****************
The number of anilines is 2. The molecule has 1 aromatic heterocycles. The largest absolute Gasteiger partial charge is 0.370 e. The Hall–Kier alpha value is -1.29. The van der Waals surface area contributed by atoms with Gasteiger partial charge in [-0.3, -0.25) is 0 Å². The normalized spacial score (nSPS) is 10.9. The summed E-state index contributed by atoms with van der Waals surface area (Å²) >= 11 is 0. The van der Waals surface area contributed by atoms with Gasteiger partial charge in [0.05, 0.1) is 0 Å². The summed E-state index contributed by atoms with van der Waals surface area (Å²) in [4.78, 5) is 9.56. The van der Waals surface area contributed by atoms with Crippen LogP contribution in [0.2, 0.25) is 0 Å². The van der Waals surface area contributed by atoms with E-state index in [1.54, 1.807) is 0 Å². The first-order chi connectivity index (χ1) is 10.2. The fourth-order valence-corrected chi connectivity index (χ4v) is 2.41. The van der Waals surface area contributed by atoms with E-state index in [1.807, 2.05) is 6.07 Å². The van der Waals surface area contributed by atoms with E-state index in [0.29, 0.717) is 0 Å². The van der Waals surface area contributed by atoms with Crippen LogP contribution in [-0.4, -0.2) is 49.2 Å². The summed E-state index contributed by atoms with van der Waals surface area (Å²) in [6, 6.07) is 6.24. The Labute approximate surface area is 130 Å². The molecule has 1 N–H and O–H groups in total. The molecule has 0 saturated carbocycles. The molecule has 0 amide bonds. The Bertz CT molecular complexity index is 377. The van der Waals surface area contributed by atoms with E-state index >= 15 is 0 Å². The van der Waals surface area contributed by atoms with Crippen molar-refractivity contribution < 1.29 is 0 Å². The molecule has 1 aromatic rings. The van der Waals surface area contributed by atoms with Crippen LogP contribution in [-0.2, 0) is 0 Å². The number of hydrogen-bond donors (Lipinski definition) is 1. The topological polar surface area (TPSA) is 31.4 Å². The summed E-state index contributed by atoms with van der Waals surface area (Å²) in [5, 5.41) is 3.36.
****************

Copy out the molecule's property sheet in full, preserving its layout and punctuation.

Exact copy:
The number of anilines is 2. The molecule has 1 aromatic heterocycles. The largest absolute Gasteiger partial charge is 0.370 e. The Hall–Kier alpha value is -1.29. The van der Waals surface area contributed by atoms with Gasteiger partial charge in [-0.3, -0.25) is 0 Å². The normalized spacial score (nSPS) is 10.9. The summed E-state index contributed by atoms with van der Waals surface area (Å²) >= 11 is 0. The van der Waals surface area contributed by atoms with Gasteiger partial charge in [0.05, 0.1) is 0 Å². The summed E-state index contributed by atoms with van der Waals surface area (Å²) in [4.78, 5) is 9.56. The van der Waals surface area contributed by atoms with Crippen LogP contribution in [0.2, 0.25) is 0 Å². The van der Waals surface area contributed by atoms with E-state index in [1.54, 1.807) is 0 Å². The first-order chi connectivity index (χ1) is 10.2. The fourth-order valence-corrected chi connectivity index (χ4v) is 2.41. The van der Waals surface area contributed by atoms with E-state index in [1.807, 2.05) is 6.07 Å². The van der Waals surface area contributed by atoms with E-state index in [0.29, 0.717) is 0 Å². The van der Waals surface area contributed by atoms with Crippen LogP contribution in [-0.4, -0.2) is 49.2 Å². The summed E-state index contributed by atoms with van der Waals surface area (Å²) in [6, 6.07) is 6.24. The Labute approximate surface area is 130 Å². The molecule has 1 N–H and O–H groups in total. The molecule has 0 saturated carbocycles. The molecule has 0 amide bonds. The Bertz CT molecular complexity index is 377. The van der Waals surface area contributed by atoms with E-state index >= 15 is 0 Å². The van der Waals surface area contributed by atoms with Crippen molar-refractivity contribution < 1.29 is 0 Å². The molecule has 1 aromatic rings. The van der Waals surface area contributed by atoms with Crippen LogP contribution in [-0.2, 0) is 0 Å². The number of hydrogen-bond donors (Lipinski definition) is 1. The topological polar surface area (TPSA) is 31.4 Å². The summed E-state index contributed by atoms with van der Waals surface area (Å²) in [5, 5.41) is 3.36.